Rotary, Meals on Wheels, Probus, the Caboolture RSL – these are just some of the organisations Caboolture centenarian and Bolton Clarke Fernhill resident Arthur (Artie) McClure has contributed to over a century of service.
He’s made a lasting mark in the community to which he’s dedicated his life, but when hundreds gathered in celebration of his 100th birthday on Friday 23 March, Artie still couldn’t believe all the fuss.
Growing up in Caboolture, he remembers riding in his horse to school in the days when the township didn’t even have its own hospital.
And despite the call of war taking him away for a short while, it was the only place he ever wanted to call home.
“Caboolture has always been home to me,” Artie says.
It was there where he met and married his late wife Eileen, built their first home and enjoyed life as a family with their only daughter Penny.
In retirement, he didn’t go far, moving into an independent living unit in Fernhill’s retirement community where he has stayed for nearly two decades now.
The centenarian attributes his long life to staying active and engaging in everything he possibly could.
“I’ve always kept myself busy and involved in the RSL,” he said.
“You’ve got to keep yourself active. I’ve done a lot of volunteering in my life.”
One organisation that remains particularly close to his heart is Meals on Wheels, whose representatives joined in on the birthday celebration to honour the man who was their president for eight years and baked a cake for the occasion.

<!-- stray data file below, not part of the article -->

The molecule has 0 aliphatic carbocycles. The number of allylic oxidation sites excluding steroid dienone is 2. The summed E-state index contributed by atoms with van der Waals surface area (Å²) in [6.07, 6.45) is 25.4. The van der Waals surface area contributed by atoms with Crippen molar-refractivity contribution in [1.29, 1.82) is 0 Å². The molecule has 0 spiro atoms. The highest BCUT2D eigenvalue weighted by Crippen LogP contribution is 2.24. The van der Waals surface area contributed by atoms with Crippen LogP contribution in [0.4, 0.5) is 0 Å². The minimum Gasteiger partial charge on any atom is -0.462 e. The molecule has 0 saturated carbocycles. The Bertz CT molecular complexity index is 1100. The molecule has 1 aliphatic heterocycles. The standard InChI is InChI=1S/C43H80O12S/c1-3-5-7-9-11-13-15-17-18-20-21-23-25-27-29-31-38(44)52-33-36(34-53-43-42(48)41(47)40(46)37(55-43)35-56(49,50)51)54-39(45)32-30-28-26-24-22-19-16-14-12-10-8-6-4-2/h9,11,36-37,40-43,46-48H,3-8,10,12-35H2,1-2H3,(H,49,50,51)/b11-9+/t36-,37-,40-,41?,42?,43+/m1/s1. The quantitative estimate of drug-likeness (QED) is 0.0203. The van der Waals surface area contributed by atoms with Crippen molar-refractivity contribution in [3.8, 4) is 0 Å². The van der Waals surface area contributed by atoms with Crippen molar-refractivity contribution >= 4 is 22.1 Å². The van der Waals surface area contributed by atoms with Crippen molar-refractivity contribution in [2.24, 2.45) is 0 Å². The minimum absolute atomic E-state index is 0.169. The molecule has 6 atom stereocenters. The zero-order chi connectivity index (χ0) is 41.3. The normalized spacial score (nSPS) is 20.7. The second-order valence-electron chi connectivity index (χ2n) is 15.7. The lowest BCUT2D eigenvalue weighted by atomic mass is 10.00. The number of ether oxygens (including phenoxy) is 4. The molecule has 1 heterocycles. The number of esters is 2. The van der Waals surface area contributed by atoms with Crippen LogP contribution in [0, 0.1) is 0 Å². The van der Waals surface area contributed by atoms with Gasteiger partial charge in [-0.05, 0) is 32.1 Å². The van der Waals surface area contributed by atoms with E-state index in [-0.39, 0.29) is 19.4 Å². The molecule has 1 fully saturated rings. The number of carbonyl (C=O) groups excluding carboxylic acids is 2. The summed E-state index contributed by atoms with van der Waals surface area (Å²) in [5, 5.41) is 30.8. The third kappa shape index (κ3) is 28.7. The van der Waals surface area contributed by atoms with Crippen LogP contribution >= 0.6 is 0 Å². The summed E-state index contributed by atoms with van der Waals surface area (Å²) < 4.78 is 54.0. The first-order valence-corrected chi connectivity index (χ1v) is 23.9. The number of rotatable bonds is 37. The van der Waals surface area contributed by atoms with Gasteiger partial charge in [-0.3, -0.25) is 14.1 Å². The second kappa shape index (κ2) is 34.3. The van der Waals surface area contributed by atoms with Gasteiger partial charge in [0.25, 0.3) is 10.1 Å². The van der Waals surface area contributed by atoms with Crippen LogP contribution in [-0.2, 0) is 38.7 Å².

As well as his time with Meals on Wheels, Artie is also a life member of Rotary where his contribution earned him recognition as a Paul Harris Fellow.
A foundation member of the Caboolture Probus Club and a Fruit Steward at both the Caboolture Show Society and the Royal National Show, he certainly has never sat still for long.
Artie enlisted in the Army at 21 and served as a topographical surveyor from 1940 to 1945, in Darwin, Borneo and Papua New Guinea.
In his war journals, he writes that some weeks he was “going like a scalded cat”.
“I lost quite a few mates. One chappie in particular got killed on his 21st birthday, and on the station where I was working before the war, two of the sons joined up to the Air Force and never came back,” he said.
On his return home, he settled down as a banana grower on his farm on the Maleny Range.
Taking after his mother, who spent much of her time growing a prized rose garden, Artie loved agriculture and won multiple awards in his time on the land.
It’s been a busy 100 years but Artie says he’s wholeheartedly enjoyed every minute – and he still has more to give.
Artie is one of the newest members of Bolton Clarke’s Centenarian Club, which launched in 2017.